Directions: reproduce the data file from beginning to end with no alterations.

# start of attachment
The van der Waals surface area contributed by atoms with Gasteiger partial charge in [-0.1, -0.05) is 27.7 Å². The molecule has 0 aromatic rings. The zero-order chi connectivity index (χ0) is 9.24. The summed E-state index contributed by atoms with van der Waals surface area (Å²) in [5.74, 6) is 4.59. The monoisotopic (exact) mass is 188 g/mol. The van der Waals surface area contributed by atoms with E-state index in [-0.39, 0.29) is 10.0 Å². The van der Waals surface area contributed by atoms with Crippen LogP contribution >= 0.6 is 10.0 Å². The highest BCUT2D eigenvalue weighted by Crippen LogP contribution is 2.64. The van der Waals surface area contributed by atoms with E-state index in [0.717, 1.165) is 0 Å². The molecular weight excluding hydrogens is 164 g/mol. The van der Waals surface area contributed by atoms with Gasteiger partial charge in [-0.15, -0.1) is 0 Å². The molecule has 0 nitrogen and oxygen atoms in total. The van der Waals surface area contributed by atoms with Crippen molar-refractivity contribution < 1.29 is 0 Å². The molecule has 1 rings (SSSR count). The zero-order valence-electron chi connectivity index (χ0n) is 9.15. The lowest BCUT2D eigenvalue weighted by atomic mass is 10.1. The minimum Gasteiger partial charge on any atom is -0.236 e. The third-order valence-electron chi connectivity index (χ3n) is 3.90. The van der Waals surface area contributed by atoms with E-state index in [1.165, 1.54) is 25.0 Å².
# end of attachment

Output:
The van der Waals surface area contributed by atoms with Gasteiger partial charge in [-0.1, -0.05) is 27.7 Å². The molecule has 0 aromatic rings. The zero-order chi connectivity index (χ0) is 9.24. The summed E-state index contributed by atoms with van der Waals surface area (Å²) in [5.74, 6) is 4.59. The monoisotopic (exact) mass is 188 g/mol. The van der Waals surface area contributed by atoms with E-state index in [-0.39, 0.29) is 10.0 Å². The van der Waals surface area contributed by atoms with Crippen LogP contribution >= 0.6 is 10.0 Å². The highest BCUT2D eigenvalue weighted by Crippen LogP contribution is 2.64. The van der Waals surface area contributed by atoms with E-state index in [0.717, 1.165) is 0 Å². The molecular weight excluding hydrogens is 164 g/mol. The van der Waals surface area contributed by atoms with Gasteiger partial charge in [-0.15, -0.1) is 0 Å². The molecule has 0 nitrogen and oxygen atoms in total. The van der Waals surface area contributed by atoms with Crippen molar-refractivity contribution < 1.29 is 0 Å². The molecule has 1 rings (SSSR count). The zero-order valence-electron chi connectivity index (χ0n) is 9.15. The lowest BCUT2D eigenvalue weighted by atomic mass is 10.1. The minimum Gasteiger partial charge on any atom is -0.236 e. The third-order valence-electron chi connectivity index (χ3n) is 3.90. The van der Waals surface area contributed by atoms with E-state index in [1.165, 1.54) is 25.0 Å².